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Power seeding

Discussion in 'Lawn Mowing' started by Frazier, Feb 27, 2005.

  1. Frazier

    Frazier LawnSite Member
    Messages: 8

    Getting ready to seed our first lawn of the year. Using a slit seeder and some grande #2 fescue seed with triple 12 fertilizer. Has anyone had any experience with the grande #2? The reason we are looking at using it is because the customers yard is heavily shadded by mature trees. They have power seeded with kentucy 31 fescue in the past and it has been meaningless. The grande is supposed to be able to sustain itself in up to 90% shade. What do you all think?
  2. Green Earth

    Green Earth LawnSite Member
    Messages: 46

    I have run into this problem time after time over the years. As long as you are using some type of a shade blend thats all you can do. You will have to use 12-12-12 every other week just to keep it alive. #1 The problem is too much shade, not enough sunlight, #2 Too many trees will not allow enough rain water to get to the grass, #3 Who do you think is going absorb the water and nutrients out of the soil ? The little blade of grass or the big trees ? I'm in Ohio our grasses should be the same as yours. You have 2 choices over seed all the time and fertilize every other week with 12-12-12 or cut some trees down. :)
  3. cmoore

    cmoore LawnSite Member
    from NW Ohio
    Messages: 23

    I'm not trying to hijack this thread but I see that both of you live in the same general area/climate as me (NW Ohio).

    To make a long story short I am finishing up my new house and need to plant about two acres of new yard. I was hoping to have this professionally done but my budget was blown up building the house. Anyway, what type of grass seed would you recommend I use? The lot has zero trees right now and is flat.
    A few people have told me I will have at least $1500 in grass seed. Is this an accurate estimate for cost? I grew up on a farm and know good seed is expensive, but that shocked me a little.

    Thanks for any help.
  4. Frazier

    Frazier LawnSite Member
    Messages: 8

    No one esle has any input?
  5. rodfather

    rodfather LawnSite Fanatic
    Messages: 9,501

    They're about a grand too high. I'd like to know how you can slit seed in February in Indiana and what results you are expecting?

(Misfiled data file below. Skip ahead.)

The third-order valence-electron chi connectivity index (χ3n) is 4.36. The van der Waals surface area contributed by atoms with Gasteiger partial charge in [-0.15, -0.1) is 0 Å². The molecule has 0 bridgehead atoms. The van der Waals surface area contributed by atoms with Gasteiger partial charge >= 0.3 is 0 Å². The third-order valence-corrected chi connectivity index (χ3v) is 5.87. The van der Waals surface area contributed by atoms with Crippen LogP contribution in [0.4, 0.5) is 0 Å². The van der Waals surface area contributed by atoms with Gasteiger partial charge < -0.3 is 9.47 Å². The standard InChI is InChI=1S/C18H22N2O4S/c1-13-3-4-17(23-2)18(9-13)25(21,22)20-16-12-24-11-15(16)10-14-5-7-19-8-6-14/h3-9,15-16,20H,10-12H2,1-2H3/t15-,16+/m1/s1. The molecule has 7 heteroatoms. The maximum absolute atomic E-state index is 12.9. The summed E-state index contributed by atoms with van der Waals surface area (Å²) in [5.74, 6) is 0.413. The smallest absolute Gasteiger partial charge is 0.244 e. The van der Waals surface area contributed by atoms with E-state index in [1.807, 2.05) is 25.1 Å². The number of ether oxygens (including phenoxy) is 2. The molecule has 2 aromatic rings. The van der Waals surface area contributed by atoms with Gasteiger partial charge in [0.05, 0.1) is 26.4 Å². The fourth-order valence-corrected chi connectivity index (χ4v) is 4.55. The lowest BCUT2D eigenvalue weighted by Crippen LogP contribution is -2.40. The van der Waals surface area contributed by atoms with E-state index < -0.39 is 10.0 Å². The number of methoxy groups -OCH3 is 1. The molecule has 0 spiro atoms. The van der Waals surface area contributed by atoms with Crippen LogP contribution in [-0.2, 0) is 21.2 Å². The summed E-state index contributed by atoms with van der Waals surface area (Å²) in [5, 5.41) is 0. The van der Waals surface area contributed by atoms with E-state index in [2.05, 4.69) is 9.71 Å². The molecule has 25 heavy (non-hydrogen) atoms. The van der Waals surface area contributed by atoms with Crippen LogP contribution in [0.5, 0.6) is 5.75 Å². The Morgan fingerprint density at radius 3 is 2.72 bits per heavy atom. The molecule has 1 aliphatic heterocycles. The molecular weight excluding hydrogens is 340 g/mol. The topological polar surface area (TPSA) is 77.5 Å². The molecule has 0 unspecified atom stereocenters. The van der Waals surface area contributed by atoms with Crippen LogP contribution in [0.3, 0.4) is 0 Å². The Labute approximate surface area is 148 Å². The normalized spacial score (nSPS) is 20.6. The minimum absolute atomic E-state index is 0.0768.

6. justgeorge

    justgeorge LawnSite Senior Member
    Messages: 353

    With no shade I'd go with something like Finelawn 5GL (or whatever GL they are up to now) or Crossfire. Any turf-type tall fescue should work well. Plantation would be another good choice.
  7. greenngrow

    greenngrow LawnSite Senior Member
    Messages: 403

    I will sell you whatever grass seed you want at that price...... :D If you have 2 acres of lawn to sow it is approx. 80,000 square feet. At 8 pounds of TTTF..(Tall turf type Fescue). The average selling price is $1.50 to $1.75 it going to run you around $1000.00 So the $1500 price is not far off....

    Now for the shade situation.... You need to look at a Creeping type fecsue. They work very well in shaded areas. Or have a Professional trim the trees to add more light to the turf.......
  8. cmoore

    cmoore LawnSite Member
    from NW Ohio
    Messages: 23

    Thanks for the input on seed types. I will start checking them out after I move in this weekend.

    Right now I have a train wreck happening in my yard. Last fall was very wet, and now the weather here is all goofy and muddy. The rough shape of my pond was finished late last fall and my 1 1/4 acre pond is almost full already. I still have huge mounds of topsoil that need spread out and the final grade needs to be done before I can even think about getting this ready for seed. Hopefully we will have a nice spring and I can knock this out by May.
  9. Frazier

    Frazier LawnSite Member
    Messages: 8

    By getting ready i meant getting ideas, sorry for the confusion. I plan on slit seeding in mid-late march or early april once the weather starts to turn warm for good. Well this is indiana so that could be june. Anyways, i have been doing some research on the grande vs. the creeping fescues. WHat i am gathering so far is that the creepers would be a better idea due to the fact they can spread to cover bare spots. I know that the lawn is not going to end up like a front yard in a subdivision, and thats what the homeowner is aware of. However i would like to do the best job for them, they are very valued customers. Any other suggestions would be appreciated.

    Thanks, Wes

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